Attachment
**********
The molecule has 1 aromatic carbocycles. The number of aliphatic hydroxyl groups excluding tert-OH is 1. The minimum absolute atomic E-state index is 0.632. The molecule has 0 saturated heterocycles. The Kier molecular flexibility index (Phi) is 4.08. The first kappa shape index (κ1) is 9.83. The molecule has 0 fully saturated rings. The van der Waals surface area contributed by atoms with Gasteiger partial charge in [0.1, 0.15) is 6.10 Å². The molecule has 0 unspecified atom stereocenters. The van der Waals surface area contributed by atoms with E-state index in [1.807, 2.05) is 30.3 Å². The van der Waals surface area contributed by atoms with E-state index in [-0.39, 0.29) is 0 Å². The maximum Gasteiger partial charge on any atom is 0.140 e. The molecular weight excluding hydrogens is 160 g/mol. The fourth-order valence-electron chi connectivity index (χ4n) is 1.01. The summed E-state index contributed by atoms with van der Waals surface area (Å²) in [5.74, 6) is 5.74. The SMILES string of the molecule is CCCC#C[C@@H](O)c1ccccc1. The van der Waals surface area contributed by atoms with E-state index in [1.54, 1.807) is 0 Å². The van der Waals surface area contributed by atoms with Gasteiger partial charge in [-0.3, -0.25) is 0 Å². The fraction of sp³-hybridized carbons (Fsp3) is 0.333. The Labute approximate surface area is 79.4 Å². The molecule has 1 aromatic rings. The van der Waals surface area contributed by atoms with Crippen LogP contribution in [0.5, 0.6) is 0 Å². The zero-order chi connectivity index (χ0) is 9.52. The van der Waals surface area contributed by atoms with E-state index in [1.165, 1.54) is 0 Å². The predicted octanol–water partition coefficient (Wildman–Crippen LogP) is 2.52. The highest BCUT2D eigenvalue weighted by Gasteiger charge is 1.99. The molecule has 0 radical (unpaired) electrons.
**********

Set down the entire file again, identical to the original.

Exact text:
The molecule has 1 aromatic carbocycles. The number of aliphatic hydroxyl groups excluding tert-OH is 1. The minimum absolute atomic E-state index is 0.632. The molecule has 0 saturated heterocycles. The Kier molecular flexibility index (Phi) is 4.08. The first kappa shape index (κ1) is 9.83. The molecule has 0 fully saturated rings. The van der Waals surface area contributed by atoms with Gasteiger partial charge in [0.1, 0.15) is 6.10 Å². The molecule has 0 unspecified atom stereocenters. The van der Waals surface area contributed by atoms with E-state index in [1.807, 2.05) is 30.3 Å². The van der Waals surface area contributed by atoms with E-state index in [-0.39, 0.29) is 0 Å². The maximum Gasteiger partial charge on any atom is 0.140 e. The molecular weight excluding hydrogens is 160 g/mol. The fourth-order valence-electron chi connectivity index (χ4n) is 1.01. The summed E-state index contributed by atoms with van der Waals surface area (Å²) in [5.74, 6) is 5.74. The SMILES string of the molecule is CCCC#C[C@@H](O)c1ccccc1. The van der Waals surface area contributed by atoms with E-state index in [1.54, 1.807) is 0 Å². The van der Waals surface area contributed by atoms with Gasteiger partial charge in [-0.3, -0.25) is 0 Å². The fraction of sp³-hybridized carbons (Fsp3) is 0.333. The Labute approximate surface area is 79.4 Å². The molecule has 1 aromatic rings. The van der Waals surface area contributed by atoms with Crippen LogP contribution in [0.5, 0.6) is 0 Å². The zero-order chi connectivity index (χ0) is 9.52. The van der Waals surface area contributed by atoms with E-state index in [1.165, 1.54) is 0 Å². The predicted octanol–water partition coefficient (Wildman–Crippen LogP) is 2.52. The highest BCUT2D eigenvalue weighted by Gasteiger charge is 1.99. The molecule has 0 radical (unpaired) electrons.